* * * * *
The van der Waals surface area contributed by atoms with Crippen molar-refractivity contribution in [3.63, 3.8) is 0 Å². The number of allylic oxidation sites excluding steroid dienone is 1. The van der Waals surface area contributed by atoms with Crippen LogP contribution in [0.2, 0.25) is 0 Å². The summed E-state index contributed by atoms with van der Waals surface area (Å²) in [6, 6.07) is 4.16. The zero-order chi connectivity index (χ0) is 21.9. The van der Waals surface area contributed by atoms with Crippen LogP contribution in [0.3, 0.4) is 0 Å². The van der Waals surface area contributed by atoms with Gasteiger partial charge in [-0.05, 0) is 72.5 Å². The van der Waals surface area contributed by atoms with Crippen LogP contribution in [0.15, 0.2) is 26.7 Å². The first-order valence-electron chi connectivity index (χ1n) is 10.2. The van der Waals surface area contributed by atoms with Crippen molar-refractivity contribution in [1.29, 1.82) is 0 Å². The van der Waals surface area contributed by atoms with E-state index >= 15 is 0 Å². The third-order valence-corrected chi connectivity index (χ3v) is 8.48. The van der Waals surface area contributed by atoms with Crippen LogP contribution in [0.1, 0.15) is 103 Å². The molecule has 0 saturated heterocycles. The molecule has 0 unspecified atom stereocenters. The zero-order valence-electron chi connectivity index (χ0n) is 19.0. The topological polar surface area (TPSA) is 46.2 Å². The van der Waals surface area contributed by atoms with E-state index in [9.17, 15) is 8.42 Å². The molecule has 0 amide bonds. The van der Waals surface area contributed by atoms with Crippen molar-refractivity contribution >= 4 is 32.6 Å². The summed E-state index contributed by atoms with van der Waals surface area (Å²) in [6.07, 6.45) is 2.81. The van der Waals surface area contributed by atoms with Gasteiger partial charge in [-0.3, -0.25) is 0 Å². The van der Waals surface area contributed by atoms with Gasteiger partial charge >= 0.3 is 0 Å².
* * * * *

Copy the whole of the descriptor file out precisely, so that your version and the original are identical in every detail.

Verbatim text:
The van der Waals surface area contributed by atoms with Crippen molar-refractivity contribution in [3.63, 3.8) is 0 Å². The number of allylic oxidation sites excluding steroid dienone is 1. The van der Waals surface area contributed by atoms with Crippen LogP contribution in [0.2, 0.25) is 0 Å². The summed E-state index contributed by atoms with van der Waals surface area (Å²) in [6, 6.07) is 4.16. The zero-order chi connectivity index (χ0) is 21.9. The van der Waals surface area contributed by atoms with Crippen LogP contribution in [0.3, 0.4) is 0 Å². The van der Waals surface area contributed by atoms with Gasteiger partial charge in [-0.05, 0) is 72.5 Å². The van der Waals surface area contributed by atoms with Crippen LogP contribution in [0.15, 0.2) is 26.7 Å². The first-order valence-electron chi connectivity index (χ1n) is 10.2. The van der Waals surface area contributed by atoms with Crippen molar-refractivity contribution in [1.29, 1.82) is 0 Å². The van der Waals surface area contributed by atoms with E-state index >= 15 is 0 Å². The third-order valence-corrected chi connectivity index (χ3v) is 8.48. The van der Waals surface area contributed by atoms with Crippen LogP contribution in [0.1, 0.15) is 103 Å². The molecule has 0 saturated heterocycles. The molecule has 0 unspecified atom stereocenters. The zero-order valence-electron chi connectivity index (χ0n) is 19.0. The topological polar surface area (TPSA) is 46.2 Å². The van der Waals surface area contributed by atoms with E-state index in [9.17, 15) is 8.42 Å². The molecule has 0 amide bonds. The van der Waals surface area contributed by atoms with Crippen molar-refractivity contribution >= 4 is 32.6 Å². The summed E-state index contributed by atoms with van der Waals surface area (Å²) in [6.07, 6.45) is 2.81. The van der Waals surface area contributed by atoms with Gasteiger partial charge in [-0.3, -0.25) is 0 Å². The van der Waals surface area contributed by atoms with Gasteiger partial charge >= 0.3 is 0 Å².